Classical did not turn out to be the relaxing, wonderful thing I was hoping would be on this trip. I blame the Subaru, which is otherwise a completely brilliant vehicle. Shame, too, as I was really looking forward to having this set as a soundtrack to our idyllic drive through escarpment beauty.

 

NB: I’ll be bringing my own Subaru (yes, we own two of them) to Taranna when Mike and I go on our annual record shoppe raid, so we’ll see if it has the same interior noise problem. I don’t recall any such issue at highway speeds, but we’ll find out!

* For those who are interested, I have already covered this Von Karajan set here.

Herbert Von Karajan – The Legend

I got this 2CD set out of a cut-out bin at our local shite HMV for $3. As it is a digipak, they only scratched across the barcode on the back (instead of cutting the spine), but whomever’s job it was to do this copy they sure did a lazy job of it. I can barely see the scratch. So that means I basically got a brand new set for $3! Sweet!

I have well-known rants about the pretentiousness of conductors, which don’t necessarily require great length here. It’s just that (very often) they didn’t write the music, they’re making sure other people play it properly, so where do they get off all high and mighty? This should be the Berliner Philharmoniker – The Legend. Anyway. I know the conductor is interpreting the music – but only in so far as the original allows. Karajan is a big name conductor, so he gets his big name, and in the biggest letters, on the cover. Nice work if you can get it.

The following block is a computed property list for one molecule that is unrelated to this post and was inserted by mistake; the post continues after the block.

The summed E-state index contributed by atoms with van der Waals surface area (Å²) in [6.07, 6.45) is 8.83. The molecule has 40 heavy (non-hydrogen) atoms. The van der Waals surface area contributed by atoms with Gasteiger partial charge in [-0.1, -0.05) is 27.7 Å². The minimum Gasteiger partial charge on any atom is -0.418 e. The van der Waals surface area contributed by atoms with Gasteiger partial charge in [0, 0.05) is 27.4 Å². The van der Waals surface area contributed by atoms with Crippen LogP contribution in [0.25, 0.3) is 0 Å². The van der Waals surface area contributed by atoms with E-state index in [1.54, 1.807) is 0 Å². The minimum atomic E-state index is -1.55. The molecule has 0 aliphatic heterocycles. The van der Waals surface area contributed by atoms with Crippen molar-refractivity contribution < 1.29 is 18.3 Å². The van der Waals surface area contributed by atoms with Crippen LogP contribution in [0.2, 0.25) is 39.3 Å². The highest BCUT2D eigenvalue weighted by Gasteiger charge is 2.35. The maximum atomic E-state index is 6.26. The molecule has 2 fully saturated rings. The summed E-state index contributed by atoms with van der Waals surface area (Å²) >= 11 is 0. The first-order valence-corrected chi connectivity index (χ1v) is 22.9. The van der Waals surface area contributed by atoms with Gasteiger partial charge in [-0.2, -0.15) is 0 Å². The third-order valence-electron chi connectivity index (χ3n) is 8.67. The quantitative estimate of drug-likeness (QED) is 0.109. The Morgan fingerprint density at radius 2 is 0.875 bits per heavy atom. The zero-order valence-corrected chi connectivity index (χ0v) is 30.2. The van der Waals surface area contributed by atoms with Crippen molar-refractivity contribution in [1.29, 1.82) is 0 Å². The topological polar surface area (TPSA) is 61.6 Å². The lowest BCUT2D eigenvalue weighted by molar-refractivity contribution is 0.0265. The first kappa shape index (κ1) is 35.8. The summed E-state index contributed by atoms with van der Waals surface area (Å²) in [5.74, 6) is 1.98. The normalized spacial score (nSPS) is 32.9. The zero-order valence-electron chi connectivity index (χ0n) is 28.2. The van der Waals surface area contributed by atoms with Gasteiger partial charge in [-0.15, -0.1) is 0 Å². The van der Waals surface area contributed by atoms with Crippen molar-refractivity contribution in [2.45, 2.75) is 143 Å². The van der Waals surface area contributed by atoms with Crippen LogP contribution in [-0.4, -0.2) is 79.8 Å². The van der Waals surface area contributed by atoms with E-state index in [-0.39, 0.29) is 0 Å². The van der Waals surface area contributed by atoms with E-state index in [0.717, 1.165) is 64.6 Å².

But man I loved this set, though. It’s a really great mix of tunes (see track lists, below), and very, very ably played. The sound quality is excellent – I liked that I could hear the hiss when I had the good headphones on, makes me think it’s a vinyl not a CD! [NB. I know this is because these are old recordings so the transfer would bring with it a little noise – and I like that!]

I put this on and just drifted away on it. Classical music sends my brain in all sorts of directions, even ones it wouldn’t necessarily go. I’ve read several studies and articles online suggesting that classical music is very good for your brain, and I believe it.

There was only one review of this on Amazon (I went looking to see what the ‘experts’ had to say about this… and to copy the track list so I didn’t need to re-type it all) and this person said the set would be good for neophytes, but then nit-picked that they chose wrong versions of songs – apparently many of these songs were recorded more than once. Good on that person for knowing the difference between recordings, but to me these sound great! If there are better ones out there, then that leaves me more to explore!

An excellent set – should have been waaay more than $3!

Track List:

Disc: 1

1. Ravel: Bolero
2. Debussy: Prelude a l’apres-midi d’un faune
3. Chabrier: Espana, Rhapsody for Orchestra
4. Tchaikovsky: Symphony #6 in B Minor, Op. 74 ‘Pathetique’ – II. Allegro con grazia
5. Bizet: L’Arlesienne Suite #2 – I. Pastorale
6. Bizet: L’Arlesienne Suite #2 – II. Intermezzo
7. Bizet: L’Arlesienne Suite #2 – III. Menuet
8. Bizet: L’Arlesienne Suite #2 – IV. Farandole
9. Puccini: Manon Lescaut – Intermezzo
10. Johann Strauss II: Die Fledermaus Overture

Disc: 2

1. Berlioz: La Damnation de Faust – Marche hongroise
2. Weber: Der Freischutz – Overture
3. Schubert: Symphony #8 in B Minor, D759 – I. Allegro moderato
4. Mozart: Symphony #40 in G Minor, K550 – I. Allegro molto
5. Wagner: Der Fliegende Hollander – Overture
6. Smetana: Ma Vlast – Vltava
7. Sibelius: Valse Triste, Op. 44
8. Johann Strauss II: Tritsch-Tratsch Polka, Op. 214
9. Dvorak: Symphony #9 in E Minor, Op. 95 ‘From the New World’ – IV. Allegro con fuoco